Dec 14, 2017

FCC votes to remove net neutrality rules

Protesters rally outside the FCC headquarters before the vote. Photo: Carolyn Kaster / AP

The FCC voted Thursday along party lines to remove net neutrality rules that prohibited internet providers from giving preferential treatment to some web content — or blocking it entirely.

Why it matters: The repeal empowers internet providers like Comcast or AT&T to charge web services like Netflix or Facebook extra fees if they want to see their content delivered faster. They also have more leeway to favor content their subsidiaries produce, or to charge customers more to access certain websites.

The details:

  • The FCC voted to remove the three “bright line” rules: no blocking, no slowing down content, and no offering websites to deliver their content faster to customers if they pay for the privilege.
  • Internet providers will have to disclose their practices to customers and be subject to regulatory oversight from the Federal Trade Commission, which critics allege is too weak an agency for the job. The Department of Justice would also continue to be free to bring an antitrust case against providers.

The debate over FCC Chairman Ajit Pai's repeal plan has been deeply contentious. On Thursday morning, Maine Republican Sen. Susan Collins became the most prominant Republican lawmaker to call for the vote to be cancelled. Democratic comissioners have alleged the public input process was corrupted by fraudulent comments. And protesters convened outside of the FCC's building ahead of the vote.

What's next?: The rollback will likely be challenged in court. And some in Congress are pushing hard for a legislative fix to settle the issue once and for all or a bill to outright strip the repeal from the books.

Go deeper: What the internet landscape could look like now that the rules have been repealed.

Go deeper

Coronavirus dashboard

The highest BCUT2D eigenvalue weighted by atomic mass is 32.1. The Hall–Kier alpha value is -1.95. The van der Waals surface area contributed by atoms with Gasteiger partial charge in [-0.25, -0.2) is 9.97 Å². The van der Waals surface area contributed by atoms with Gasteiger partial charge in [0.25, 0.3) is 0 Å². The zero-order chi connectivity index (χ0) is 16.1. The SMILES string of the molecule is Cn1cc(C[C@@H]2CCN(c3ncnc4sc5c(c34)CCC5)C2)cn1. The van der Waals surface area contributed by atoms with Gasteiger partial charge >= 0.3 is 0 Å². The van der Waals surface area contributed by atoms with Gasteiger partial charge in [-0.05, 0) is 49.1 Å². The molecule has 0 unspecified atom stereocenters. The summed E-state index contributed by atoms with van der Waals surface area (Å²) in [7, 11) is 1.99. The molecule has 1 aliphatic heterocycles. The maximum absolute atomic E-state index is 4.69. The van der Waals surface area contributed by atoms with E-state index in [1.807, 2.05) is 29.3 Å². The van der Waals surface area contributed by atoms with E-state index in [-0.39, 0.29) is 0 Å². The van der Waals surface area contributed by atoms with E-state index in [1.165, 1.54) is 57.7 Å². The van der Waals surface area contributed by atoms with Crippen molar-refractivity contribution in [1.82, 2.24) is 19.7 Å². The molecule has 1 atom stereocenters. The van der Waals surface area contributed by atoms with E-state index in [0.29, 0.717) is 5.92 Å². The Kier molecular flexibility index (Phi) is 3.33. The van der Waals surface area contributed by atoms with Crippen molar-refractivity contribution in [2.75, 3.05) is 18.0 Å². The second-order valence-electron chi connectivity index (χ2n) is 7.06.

Illustration: Sarah Grillo/Axios

  1. Global: Total confirmed cases as of 9 a.m. ET: 1,216,422 — Total deaths: 65,711 — Total recoveries: 252,478Map.
  2. U.S.: Total confirmed cases as of 9 a.m. ET: 312,245 — Total deaths: 8,503 — Total recoveries: 15,021Map.
  3. Public health latest: CDC launches national trackers and recommends face coverings in public. Federal government will cover costs of COVID-19 treatment for uninsured. The virus is hitting poor, minority communities harder and upending childbirth.
  4. 2020 latest: "We have no contingency plan," Trump said on the 2020 Republican National Convention. "We're having the convention at the end of August."
  5. Business updates: Restaurants step up for health care workers. Employees are pressuring companies to provide protections during coronavirus.
  6. Oil latest: Monday meeting among oil-producing countries to discuss supply curbs is reportedly being delayed amid tensions between Saudi Arabia and Russia.
  7. Education update: Many college-age students won't get coronavirus relief checks.
  8. What should I do? Pets, moving and personal health. Answers about the virus from Axios expertsWhat to know about social distancingQ&A: Minimizing your coronavirus risk.
  9. Other resources: CDC on how to avoid the virus, what to do if you get it.

Subscribe to Mike Allen's Axios AM to follow our coronavirus coverage each morning from your inbox.

Trump sees "sooner rather than later" return of pro sports

Photo: Sarah Silbiger/Getty Images

President Trump predicted yesterday that the Republican National Convention will open as scheduled in Charlotte on Aug. 24 — "We have no contingency plan" — setting a new bar for a phased return to business in America.

The big picture: With the virus peak for New York projected as Thursday, and for the nation as April 15 (a week from Wednesday), Trump continued trying to leaven dire warnings with a sunny streak.

Go deeperArrow34 mins ago - Sports

Pope Francis delivers Palm Sunday sermon to empty St. Peter’s Basilica

Photo: Alberto Pizzoli/POOL/AFP via Getty Images

Pope Francis called on listeners in his Palm Sunday sermon — on the first day of Holy Week — to "reach out to those who are suffering and those most in need" during the coronavirus pandemic, Reuters reports.

Why it matters: Francis delivered his message inside an empty St. Peter’s Basilica, broadcasting it over the internet to churches around the world.

Go deeperArrow1 hour ago - World